By Takahiko Hyuga/Bloomberg
Tokyo: Citigroup Inc., the world’s biggest financial services company, said it will borrow money from a group of Japanese banks to help fund its $13.4 billion (Rs57,218 crore) takeover bid for Nikko Cordial Corp.
Mizuho Financial Group Inc., Mitsubishi UFJ Financial Group Inc., Sumitomo Mitsui Financial Group Inc., Citigroup’s banking unit and others will arrange 1.7 trillion yen ($14.3 billion) of loans, the Nikkei newspaper reported earlier on6 April.
“This yen loan facility, which is for general corporate purposes, is part of Citigroup’s global borrowing program,” said Atsuko Yoshitsugu, a Tokyo-based spokeswoman at Citigroup. “It will help us better match the currency requirements of the recently announced Nikko Cordial transaction.”
Citigroup, which owns a 4.9% stake in Nikko, said last month it was bidding for control of Japan’s third-largest securities firm, with which it has an investment banking partnership in the country. Mizuho, which holds 4.8% of Nikko, said it will tender the shares to Citigroup.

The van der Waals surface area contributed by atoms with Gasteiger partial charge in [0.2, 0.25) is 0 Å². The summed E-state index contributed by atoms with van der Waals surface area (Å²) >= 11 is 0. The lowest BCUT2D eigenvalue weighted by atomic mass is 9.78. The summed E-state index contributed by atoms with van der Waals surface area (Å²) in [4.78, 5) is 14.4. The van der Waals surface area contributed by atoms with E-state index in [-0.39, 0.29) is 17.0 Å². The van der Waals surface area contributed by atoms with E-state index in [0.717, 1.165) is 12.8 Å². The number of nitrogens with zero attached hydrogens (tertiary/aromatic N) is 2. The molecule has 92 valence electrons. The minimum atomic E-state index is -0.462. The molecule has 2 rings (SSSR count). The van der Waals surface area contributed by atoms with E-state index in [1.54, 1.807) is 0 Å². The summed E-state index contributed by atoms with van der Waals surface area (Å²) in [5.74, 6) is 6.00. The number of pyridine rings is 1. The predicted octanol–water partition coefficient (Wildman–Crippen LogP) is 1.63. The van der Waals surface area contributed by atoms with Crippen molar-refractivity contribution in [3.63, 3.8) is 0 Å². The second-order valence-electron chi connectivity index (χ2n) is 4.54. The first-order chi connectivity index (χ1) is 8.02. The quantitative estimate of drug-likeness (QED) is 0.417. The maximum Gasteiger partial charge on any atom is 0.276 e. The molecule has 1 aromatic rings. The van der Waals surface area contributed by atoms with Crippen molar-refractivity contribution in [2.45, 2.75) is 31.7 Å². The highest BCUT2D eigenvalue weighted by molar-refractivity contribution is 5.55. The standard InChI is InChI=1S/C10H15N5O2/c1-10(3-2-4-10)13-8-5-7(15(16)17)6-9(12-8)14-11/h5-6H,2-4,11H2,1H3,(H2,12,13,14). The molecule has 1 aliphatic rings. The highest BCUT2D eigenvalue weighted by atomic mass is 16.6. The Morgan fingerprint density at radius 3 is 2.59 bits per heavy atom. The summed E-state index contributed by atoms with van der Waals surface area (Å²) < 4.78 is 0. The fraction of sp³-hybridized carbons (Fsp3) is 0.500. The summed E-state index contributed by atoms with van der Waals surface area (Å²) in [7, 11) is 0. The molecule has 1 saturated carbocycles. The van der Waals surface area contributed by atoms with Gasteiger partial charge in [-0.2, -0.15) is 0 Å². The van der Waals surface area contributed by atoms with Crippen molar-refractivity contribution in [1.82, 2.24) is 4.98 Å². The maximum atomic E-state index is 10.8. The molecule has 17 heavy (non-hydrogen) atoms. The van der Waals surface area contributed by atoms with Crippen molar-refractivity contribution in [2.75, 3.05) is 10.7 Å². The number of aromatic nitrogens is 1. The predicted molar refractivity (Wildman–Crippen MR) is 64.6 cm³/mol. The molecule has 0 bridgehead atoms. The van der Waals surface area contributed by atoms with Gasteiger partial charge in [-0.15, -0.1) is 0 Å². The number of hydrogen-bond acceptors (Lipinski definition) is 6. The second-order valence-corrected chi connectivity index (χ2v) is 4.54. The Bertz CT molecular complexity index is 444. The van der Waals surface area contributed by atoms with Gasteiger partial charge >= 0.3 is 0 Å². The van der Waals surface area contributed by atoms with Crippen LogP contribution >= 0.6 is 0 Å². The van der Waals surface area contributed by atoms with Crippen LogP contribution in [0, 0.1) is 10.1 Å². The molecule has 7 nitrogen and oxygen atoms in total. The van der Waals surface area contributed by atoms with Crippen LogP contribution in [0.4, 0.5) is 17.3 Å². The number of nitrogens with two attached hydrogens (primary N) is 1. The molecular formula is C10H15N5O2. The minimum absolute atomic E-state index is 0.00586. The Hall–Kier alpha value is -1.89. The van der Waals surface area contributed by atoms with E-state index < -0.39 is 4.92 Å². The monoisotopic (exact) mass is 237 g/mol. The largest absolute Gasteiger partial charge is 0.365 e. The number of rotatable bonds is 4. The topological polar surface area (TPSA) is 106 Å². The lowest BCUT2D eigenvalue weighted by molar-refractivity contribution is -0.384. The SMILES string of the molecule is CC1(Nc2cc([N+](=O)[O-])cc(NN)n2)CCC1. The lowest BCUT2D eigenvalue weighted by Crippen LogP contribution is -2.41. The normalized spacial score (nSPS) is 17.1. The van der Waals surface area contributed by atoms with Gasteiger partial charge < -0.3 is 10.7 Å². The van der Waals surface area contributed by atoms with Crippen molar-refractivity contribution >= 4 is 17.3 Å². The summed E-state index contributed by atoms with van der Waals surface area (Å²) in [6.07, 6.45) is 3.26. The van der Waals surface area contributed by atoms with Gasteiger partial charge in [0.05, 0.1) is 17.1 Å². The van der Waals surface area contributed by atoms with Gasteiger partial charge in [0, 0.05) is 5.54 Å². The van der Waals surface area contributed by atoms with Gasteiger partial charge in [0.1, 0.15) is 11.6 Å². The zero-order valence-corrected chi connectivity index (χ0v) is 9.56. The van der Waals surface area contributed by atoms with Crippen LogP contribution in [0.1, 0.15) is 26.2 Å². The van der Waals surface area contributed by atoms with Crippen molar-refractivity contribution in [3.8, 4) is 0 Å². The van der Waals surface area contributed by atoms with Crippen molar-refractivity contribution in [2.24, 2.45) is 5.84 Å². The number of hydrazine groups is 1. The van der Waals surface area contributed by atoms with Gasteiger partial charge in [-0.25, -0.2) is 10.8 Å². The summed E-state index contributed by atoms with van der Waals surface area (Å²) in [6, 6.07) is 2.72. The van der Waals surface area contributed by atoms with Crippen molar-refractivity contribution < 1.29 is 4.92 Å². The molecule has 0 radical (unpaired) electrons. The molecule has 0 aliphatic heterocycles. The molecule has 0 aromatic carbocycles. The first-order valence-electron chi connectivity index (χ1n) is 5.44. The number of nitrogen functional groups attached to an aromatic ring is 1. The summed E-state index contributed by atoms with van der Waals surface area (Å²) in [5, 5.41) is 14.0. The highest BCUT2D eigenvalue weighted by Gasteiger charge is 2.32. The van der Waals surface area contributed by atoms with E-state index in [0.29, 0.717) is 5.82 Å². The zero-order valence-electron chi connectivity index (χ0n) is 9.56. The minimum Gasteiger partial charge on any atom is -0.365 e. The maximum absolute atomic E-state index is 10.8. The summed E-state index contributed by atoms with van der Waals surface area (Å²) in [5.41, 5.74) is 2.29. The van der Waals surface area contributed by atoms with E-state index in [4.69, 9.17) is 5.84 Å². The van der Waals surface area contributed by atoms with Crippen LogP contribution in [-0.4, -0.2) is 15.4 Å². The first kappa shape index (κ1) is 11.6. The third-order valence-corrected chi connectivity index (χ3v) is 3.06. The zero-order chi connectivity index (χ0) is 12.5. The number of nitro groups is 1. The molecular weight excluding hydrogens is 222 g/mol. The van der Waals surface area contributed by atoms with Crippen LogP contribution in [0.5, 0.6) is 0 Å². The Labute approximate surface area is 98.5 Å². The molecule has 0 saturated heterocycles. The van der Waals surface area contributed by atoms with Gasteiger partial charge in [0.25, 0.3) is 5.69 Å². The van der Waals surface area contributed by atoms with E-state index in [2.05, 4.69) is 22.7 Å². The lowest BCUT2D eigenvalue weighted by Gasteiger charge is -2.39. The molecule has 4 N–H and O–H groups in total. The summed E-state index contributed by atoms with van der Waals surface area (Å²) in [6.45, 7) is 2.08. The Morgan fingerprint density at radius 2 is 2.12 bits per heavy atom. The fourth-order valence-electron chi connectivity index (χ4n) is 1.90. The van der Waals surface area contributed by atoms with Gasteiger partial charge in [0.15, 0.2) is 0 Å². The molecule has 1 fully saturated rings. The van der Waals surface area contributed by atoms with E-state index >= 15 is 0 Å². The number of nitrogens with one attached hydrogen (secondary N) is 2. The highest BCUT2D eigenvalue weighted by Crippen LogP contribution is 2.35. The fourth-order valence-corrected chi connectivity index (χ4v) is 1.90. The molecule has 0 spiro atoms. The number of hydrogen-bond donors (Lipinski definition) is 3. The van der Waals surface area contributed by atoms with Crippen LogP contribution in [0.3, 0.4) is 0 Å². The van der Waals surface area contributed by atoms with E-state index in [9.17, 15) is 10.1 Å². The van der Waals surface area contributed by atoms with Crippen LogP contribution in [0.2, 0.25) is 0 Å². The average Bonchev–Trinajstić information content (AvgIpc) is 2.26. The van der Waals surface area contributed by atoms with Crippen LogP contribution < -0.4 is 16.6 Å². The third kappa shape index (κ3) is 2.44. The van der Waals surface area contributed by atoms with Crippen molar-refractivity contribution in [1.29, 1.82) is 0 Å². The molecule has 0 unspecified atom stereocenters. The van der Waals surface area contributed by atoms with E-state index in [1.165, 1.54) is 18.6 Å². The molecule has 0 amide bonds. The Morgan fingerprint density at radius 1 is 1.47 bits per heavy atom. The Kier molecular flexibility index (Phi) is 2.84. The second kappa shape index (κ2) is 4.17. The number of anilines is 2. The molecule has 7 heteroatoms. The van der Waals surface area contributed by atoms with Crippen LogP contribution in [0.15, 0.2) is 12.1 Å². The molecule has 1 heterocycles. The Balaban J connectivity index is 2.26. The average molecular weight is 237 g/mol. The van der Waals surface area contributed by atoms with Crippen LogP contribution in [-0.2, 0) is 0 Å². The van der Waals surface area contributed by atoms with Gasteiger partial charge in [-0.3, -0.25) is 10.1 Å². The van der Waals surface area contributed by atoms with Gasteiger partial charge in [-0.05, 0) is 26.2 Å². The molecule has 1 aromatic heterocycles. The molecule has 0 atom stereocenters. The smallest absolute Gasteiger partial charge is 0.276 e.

The commitment line of credit is for one year, and can be extended for a further 12 months, the newspaper reported. The banks will provide 1.4 trillion yen, with an option to lend 300 billion yen more to Citigroup, according to the report.
Citigroup, which is cash-rich and has little need to borrow funds externally, is making this commitment line because it needs to raise yen for the acquisition and can avoid exchange-rate fluctuations, the report said.
Four Nikko shareholders that own a combined stake of about 25% are pressuring Citigroup to raise its $13.4 billion offer, which the New York-based bank has said is final.
Three of them -- Southeastern Asset Management Inc., a Memphis-based money manager, Orbis Investment Management Ltd. and Harris Associates LP -- have placed sell orders on the Tokyo Stock Exchange offering Nikko stock for 1,900 yen a share, above Citigroup’s 1,700 yen bid.
Tokyo exchange rules state that the number of buy orders must match sell offers before trading. The orders placed at 1,900 yen won’t be traded unless a buyer appears at that price.